Build – H2 is physically smaller than H5, and the side wheels on H2 are more practical, I fear less about breaking them when using H2 in my pockets. H5 has a higher driving power, a similar battery life compared to H2, and H2 is quite a bit lighter than H5. There is a line out on H5, which is a nice premium, and H5 also has a microSD slot, and two usb inputs. Both DAC/AMPs have a good build quality and design.  

Sound – Sonically, H2 and H5 are similar, and H2 is like a mini version of H5, even slightly warmer, darker, smoother and fuller sounding, H2 has a more intimate soundstage and more relaxed sound. H2 is generally very pleasing, easy to listen to and enjoy, and I can’t find any faults with it and its sonic presentation, H5 is a considerable upgrade from it, but priced more than double, so for a mini experience, if you mainly use IEMs, or if you have easier to drive headphones, H2 is a viable option to save some money and get yourself a lighter DAP, while H5 is the more premium option  


Shanling H2 vs Questyle M15 (169 USD vs 250 USD)

Build – M15 is a much smaller device, more ergonomic to use, but also drains quite a bit of power from the smartphone / laptop or PC that is powering it. M15 has just the headphone outputs and a type-C USB input, with no Bluetooth DAC functions, or many of the features that make H2 an interesting alternative that will give you a wide usage scenario with it.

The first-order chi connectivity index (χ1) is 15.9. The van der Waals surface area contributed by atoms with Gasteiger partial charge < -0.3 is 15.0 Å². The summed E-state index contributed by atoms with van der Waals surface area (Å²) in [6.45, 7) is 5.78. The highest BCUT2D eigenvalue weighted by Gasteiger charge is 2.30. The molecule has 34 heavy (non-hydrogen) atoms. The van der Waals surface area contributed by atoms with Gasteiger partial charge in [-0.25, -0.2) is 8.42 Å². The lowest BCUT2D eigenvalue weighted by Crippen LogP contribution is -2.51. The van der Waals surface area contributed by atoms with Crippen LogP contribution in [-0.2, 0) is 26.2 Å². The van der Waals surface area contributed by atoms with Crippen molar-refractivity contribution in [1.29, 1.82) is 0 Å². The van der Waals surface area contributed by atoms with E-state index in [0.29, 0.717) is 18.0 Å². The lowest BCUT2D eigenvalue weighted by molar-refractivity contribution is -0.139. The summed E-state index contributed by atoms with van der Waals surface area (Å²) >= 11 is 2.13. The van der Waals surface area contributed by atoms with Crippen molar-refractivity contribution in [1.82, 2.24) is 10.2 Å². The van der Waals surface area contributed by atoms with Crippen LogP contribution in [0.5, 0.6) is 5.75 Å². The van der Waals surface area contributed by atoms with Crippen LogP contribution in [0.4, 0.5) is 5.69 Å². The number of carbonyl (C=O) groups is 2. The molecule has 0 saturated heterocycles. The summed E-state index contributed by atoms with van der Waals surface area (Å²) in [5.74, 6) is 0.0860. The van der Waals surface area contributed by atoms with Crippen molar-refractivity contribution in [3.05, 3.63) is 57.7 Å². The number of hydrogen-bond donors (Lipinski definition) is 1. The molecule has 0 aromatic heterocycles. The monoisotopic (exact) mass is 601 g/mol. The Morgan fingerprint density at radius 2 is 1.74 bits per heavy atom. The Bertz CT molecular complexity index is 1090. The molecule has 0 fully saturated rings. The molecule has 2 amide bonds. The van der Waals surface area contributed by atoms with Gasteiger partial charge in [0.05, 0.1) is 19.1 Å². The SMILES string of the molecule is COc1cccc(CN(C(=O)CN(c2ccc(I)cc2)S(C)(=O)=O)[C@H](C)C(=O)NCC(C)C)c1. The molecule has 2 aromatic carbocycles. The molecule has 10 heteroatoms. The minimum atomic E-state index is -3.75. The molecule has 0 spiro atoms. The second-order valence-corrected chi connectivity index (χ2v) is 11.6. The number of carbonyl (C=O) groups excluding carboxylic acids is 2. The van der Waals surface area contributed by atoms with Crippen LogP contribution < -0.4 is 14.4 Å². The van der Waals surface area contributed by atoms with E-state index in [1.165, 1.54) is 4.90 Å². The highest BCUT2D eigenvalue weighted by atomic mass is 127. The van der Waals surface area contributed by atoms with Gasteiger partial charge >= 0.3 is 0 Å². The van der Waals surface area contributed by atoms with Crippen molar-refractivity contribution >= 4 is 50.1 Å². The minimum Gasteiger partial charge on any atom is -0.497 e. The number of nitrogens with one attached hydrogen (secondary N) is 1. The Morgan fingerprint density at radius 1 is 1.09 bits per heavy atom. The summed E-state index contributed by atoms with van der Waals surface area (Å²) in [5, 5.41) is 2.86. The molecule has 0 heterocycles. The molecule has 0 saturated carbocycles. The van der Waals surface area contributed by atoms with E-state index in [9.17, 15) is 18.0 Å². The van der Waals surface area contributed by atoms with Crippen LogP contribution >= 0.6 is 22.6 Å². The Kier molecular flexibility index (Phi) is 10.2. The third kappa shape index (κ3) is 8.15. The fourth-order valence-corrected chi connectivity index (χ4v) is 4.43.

Sound – Sonically, H2 sounds much fuller, deeper, and has more impact, a smoother treble, and more substance to each instrument, a more lush and more bloomy, darker presentation. M15 will sound brighter, more neutral, wider and more dynamic, while H2 wins in how relaxing, pleasing and smooth it sounds. I would grab M15 for a dark and smooth sounding headphone / IEM, and H2 for a brighter, neutral sounding IEM, or if I wanted an even warmer and darker sound from my current setup.


Value and Conclusion

Shanling never fails to deliver on the value and performance side of things, and the sound of H2 is beautiful, full and warm, and it does offer more versatility and more usage than most DAC/AMPs on the market right now. 

At the end of the day, if you’re looking for an affordable DAC/AMP that you can use with your PC computer, console, Smartphone, via Bluetooth LDAC or wired, and which can even read files from an internal memory, plus a high driving power from the balanced headphone output, Shanling H2 is a great opportunity to rediscover your playlist with a warmer, smoother and fuller tuning, and a fully recommended device. 


Product Link

You can grab one here – https://amzn.to/3Vg6GeV

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Full Playlist used for this review

We listened to more songs than those named in this playlist, but those are excellent for identifying a sonic signature.  I recommend trying most of the songs from this playlist, especially if you’re searching for new music! The playlists are different for Spotify, Tidal and Youtube, and based on the songs I enjoy and are available on each!